choosing a physician

Primary Care-Specialist Physician Collaborative Guidelines for Patient Engagement

These guidelines were developed to help you our patient understand the roles played by your primary care physician and specialist in the care delivery process.

I. Purpose

• To provide optimal health care for our patients.

• To provide a framework for better communication and safe transition of care between primary care and specialty care providers.

II. Principles

• Safe, effective and timely patient care is our central goal.

• Effective communication between primary care and specialty care is key to providing optimal patient care and to eliminate the waste and excess costs of health care.

• Mutual respect is essential to building and sustaining a professional relationship and working collaboration.

• A high functioning medical system of care provides patients with access to the ‘right care at the right time in the right place’.

III. Definitions

• Primary Care Physician (PCP) – a generalist whose broad medical knowledge provides first contact, comprehensive and continuous medical care to patients.

• Specialist – a physician with advanced, focused knowledge and skills who provides care for patients with complex problems in a specific organ system, class of diseases or type of patient.

• Prepared Patient – an informed and activated patient who has an adequate understanding of their present health condition in order to participate in medical decision-­-making and self-­-management.

• Transition of Care – an event that occurs when the medical care of a patient is assumed by another medical provider or facility such as a consultation or hospitalization.

• Technical Procedure – transfer of care to obtain a clinical procedure for diagnostic, therapeutic, or palliative purposes.

• Patient-­Centered Medical Home –a community-­based and culturally sensitive model of primary care that ensures every patient has a personal physician who guides a team of health professionals to provide the patient with accessible, coordinated, comprehensive and continuous health care across all stages of life.

• Patient Goals – health goals determined by the patient after thorough discussion of the diagnosis, prognosis, treatment options, and expectations taking into consideration the patient’s psychosocial and personal needs.

• Medical Neighborhood – a system of care that integrates the PCMH with the medical community through enhanced, bidirectional communication and collaboration on behalf of the patient.

Types of Transitions of Care

Pre-­consultation exchange – communication between the generalist and specialist to:

.......1. Answer a clinical question and/or determine the necessity of a formal consultation.

.......2. Facilitate timely access and determine the urgency of referral to specialty care.

.......3. Facilitate the diagnostic evaluation of the patient prior to a specialty assessment.

Formal Consultation (Advice) – a request for an opinion and/or advice on a discrete question regarding a patient’s diagnosis, diagnostic results, procedure, treatment or prognosis with the intention that the care of the patient will be transferred back to the PCP after one or a few visits. The specialty practice would provide a detailed report on the diagnosis and care recommendations and not manage the condition. This report may include an opinion on the appropriateness of co-­-management.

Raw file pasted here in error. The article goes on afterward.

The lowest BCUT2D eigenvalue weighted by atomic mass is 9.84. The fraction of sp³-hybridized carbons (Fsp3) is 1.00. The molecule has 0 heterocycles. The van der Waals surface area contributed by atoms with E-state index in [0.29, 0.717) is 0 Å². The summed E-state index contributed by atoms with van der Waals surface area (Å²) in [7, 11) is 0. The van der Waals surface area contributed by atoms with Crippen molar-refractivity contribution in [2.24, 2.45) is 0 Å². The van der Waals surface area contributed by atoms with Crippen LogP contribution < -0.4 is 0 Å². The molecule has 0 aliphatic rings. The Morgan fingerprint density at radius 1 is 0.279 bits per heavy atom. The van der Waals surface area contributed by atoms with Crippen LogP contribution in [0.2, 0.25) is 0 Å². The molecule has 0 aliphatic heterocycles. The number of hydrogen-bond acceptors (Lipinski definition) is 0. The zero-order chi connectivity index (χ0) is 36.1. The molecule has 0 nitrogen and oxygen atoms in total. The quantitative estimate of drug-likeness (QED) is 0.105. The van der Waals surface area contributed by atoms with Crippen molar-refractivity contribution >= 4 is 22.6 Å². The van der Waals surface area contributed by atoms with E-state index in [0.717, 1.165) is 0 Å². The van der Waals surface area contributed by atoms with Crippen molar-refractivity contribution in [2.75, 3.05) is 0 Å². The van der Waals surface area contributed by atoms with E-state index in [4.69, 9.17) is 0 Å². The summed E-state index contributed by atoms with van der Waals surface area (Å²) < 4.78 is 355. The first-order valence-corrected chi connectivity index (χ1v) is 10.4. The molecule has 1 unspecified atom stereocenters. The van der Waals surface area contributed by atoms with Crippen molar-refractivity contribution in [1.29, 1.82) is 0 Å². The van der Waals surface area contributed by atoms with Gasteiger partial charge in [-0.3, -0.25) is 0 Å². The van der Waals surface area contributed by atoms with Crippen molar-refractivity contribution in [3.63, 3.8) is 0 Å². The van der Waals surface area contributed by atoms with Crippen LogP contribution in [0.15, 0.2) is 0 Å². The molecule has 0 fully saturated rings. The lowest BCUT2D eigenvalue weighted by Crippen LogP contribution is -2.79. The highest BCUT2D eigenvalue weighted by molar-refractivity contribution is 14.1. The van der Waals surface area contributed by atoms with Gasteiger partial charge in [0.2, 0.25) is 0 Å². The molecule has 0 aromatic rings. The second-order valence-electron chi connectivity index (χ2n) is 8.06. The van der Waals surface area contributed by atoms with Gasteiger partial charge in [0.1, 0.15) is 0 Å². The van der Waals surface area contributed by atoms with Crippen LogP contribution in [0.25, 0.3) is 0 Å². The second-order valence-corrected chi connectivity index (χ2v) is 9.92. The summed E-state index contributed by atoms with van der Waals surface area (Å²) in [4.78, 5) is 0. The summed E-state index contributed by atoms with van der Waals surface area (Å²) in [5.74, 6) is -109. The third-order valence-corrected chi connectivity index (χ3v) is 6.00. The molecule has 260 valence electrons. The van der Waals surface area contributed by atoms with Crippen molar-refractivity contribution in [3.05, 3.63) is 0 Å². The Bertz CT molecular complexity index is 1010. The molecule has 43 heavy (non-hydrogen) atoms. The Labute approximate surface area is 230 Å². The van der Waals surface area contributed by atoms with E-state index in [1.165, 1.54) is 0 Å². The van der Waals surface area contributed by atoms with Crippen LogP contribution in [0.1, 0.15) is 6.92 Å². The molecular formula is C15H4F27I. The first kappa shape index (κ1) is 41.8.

Complete transfer of care to specialist for entirety of care (Specialty Medical Home Network) – due to the complex nature of the disorder or consuming illness that affects multiple aspects of the patient’s health and social function, the specialist assumes the total care of the patient and provides first contact, ready access, continuous care, comprehensive and coordinated medical services with links to community resources as outlined by the “Joint Principles” and meeting the requirements of NCQA PPC-­-PCMH recognition.

Co-­management – where both primary care and specialty care providers actively contribute to the patient care for a medical condition and define their responsibilities including first contact for the patient, drug therapy, referral management, diagnostic testing, patient education, care teams, patient follow-­-up, monitoring, as well as, management of other medical disorders.

Co-­-management with Shared management for the disease -­ the specialist shares long-­-term management with the primary care physician for a patient’s referred condition and provides expert advice, guidance and periodic follow-­-up for one specific condition. Both the PCMH and specialty practice are responsible to define and agree on mutual responsibilities regarding the care of the patient. In general, the specialist will provide expert advice, but will not manage the condition day to day.

Co-­management with Principal Care for the Disease (Referral) – the specialist assumes responsibility for the long-­-term, comprehensive management of a patient’s referred medical/surgical condition. The PCMH continues to receive consultation reports and provides input on secondary referrals and quality of life/treatment decision issues. The generalist continues to care for all other aspects of patient care and new or other unrelated health problems and remains the first contact for the patient.

Co-­-management with Principal Care for the Patient (Consuming illness) – this is a subset of referral when for a limited time due to the nature and impact of the disease, the specialist practice becomes first contact for care until the crisis or treatment has stabilized or completed. The PCMH remains active in bi-­-directional information, providing input on secondary referrals and other defined areas of care.

Emergency care – medical or surgical care obtained on an urgent or emergent basis.


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